October 16, 2022
Joshua 24: 1-26
Right off the bat, I think we need to acknowledge that the Book of Joshua can be troubling.
Before today’s passage, Joshua took over for Moses and led the people into the promised land … the Land of Milk and Honey.
Once there, they conquered the people who were already living there. Those who weren’t killed or pushed out of the region in the wars, were allowed to remain and become part of the society.
The word “assimilated” has been used by some to describe what happened.
Over the centuries, the Book of Joshua was one of those pieces of scripture that was used to justify displacing indigenous peoples or placing people into slavery.
In much the same way today, certain verses … called “clobber passages” … are used to justify hatred toward people based on sexual orientation or gender identity.
So, you can see that Joshua can be a painful book for some people.
For a faith community called to be an agent of reconciliation, we should be aware that the Book of Joshua … like any Bible passage or verse … can be misused and harmful to indigenous peoples and persons of colour.
Scholar Joy Moore points out that when we are using Biblical texts to overpower others, to marginalize, to enslave, … or to wipe out, we are worshipping power, we have made an idol of something less than the full promises of the kingdom of God.
And the promise … the covenant … is where Joshua’s heart is set this morning.
The presence of Amorites and other peoples also meant that the descendants of the freed slaves were exposed to different values, different languages, and different gods. Some of the chosen people married those of the other cultures and began adopting different lifestyles and beliefs.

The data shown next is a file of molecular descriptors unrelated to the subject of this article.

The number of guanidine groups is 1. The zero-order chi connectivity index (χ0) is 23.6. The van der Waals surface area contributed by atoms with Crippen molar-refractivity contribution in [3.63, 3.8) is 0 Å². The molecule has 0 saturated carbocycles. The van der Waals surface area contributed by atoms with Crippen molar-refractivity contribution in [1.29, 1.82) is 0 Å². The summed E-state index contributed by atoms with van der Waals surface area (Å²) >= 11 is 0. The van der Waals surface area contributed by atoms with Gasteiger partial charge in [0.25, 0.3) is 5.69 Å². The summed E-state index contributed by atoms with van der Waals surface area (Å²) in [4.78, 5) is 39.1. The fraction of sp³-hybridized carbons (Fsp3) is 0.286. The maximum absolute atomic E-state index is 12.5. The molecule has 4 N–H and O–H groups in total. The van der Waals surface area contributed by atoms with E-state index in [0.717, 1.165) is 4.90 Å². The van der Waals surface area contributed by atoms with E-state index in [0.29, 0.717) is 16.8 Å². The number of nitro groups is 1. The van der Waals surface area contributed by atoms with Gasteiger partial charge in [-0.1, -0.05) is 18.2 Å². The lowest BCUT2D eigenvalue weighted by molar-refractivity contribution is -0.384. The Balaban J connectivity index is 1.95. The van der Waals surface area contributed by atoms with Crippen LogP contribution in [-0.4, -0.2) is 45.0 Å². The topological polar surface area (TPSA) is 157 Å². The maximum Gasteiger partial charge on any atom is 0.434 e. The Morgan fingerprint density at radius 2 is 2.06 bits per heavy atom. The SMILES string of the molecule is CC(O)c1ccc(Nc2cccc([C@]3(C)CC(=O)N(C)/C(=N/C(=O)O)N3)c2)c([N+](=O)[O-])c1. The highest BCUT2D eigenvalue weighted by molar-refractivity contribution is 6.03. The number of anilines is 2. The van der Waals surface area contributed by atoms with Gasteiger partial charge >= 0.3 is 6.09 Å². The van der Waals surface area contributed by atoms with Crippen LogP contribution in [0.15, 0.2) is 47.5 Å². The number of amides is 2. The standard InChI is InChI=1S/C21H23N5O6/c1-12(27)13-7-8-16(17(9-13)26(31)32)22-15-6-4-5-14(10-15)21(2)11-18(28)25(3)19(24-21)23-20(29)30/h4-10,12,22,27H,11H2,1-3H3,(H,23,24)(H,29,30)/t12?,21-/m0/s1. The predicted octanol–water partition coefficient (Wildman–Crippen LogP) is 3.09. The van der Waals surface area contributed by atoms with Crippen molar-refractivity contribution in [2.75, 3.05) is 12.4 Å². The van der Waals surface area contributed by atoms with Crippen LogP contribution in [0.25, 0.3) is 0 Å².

Which is the reason for Joshua’s gathering in this morning’s readings.
Joshua has called all the tribes of Israel to Shechem … the place where Abram built an altar to the Lord and where God formed a covenant with Abram … or if you prefer … Abraham.
He brings together the leaders of the tribes, the elders of the people and seeks to renew the covenant that was formed between God and the Israelites.
Joshua recites the history of the people and recounts all that God had done for them.
Joshua cites all the victories over the people who were occupying.
This land was given to them by God, Joshua tells them.
God has kept the covenant with the people.
Joshua calls on the people to honour … to revere … God and forget about all the other gods that they may have worshipped.
Joshua is near the end of his life and he now wants the people to refocus … to recommit … to God and to the covenant before he goes.
Joshua tells them they have a choice … as free people do … follow the other gods or follow the God who has been active in their lives and in the lives of their parents … protecting, nourishing … remaining faithful to them and keeping the covenants that have been made.
If they follow the gods worshipped by the other peoples … if they turn their backs on the Lord, then they will be held to account for that decision. God … said Joshua … will punish them for the transgression.
Choices carry consequences that the people will need to live with.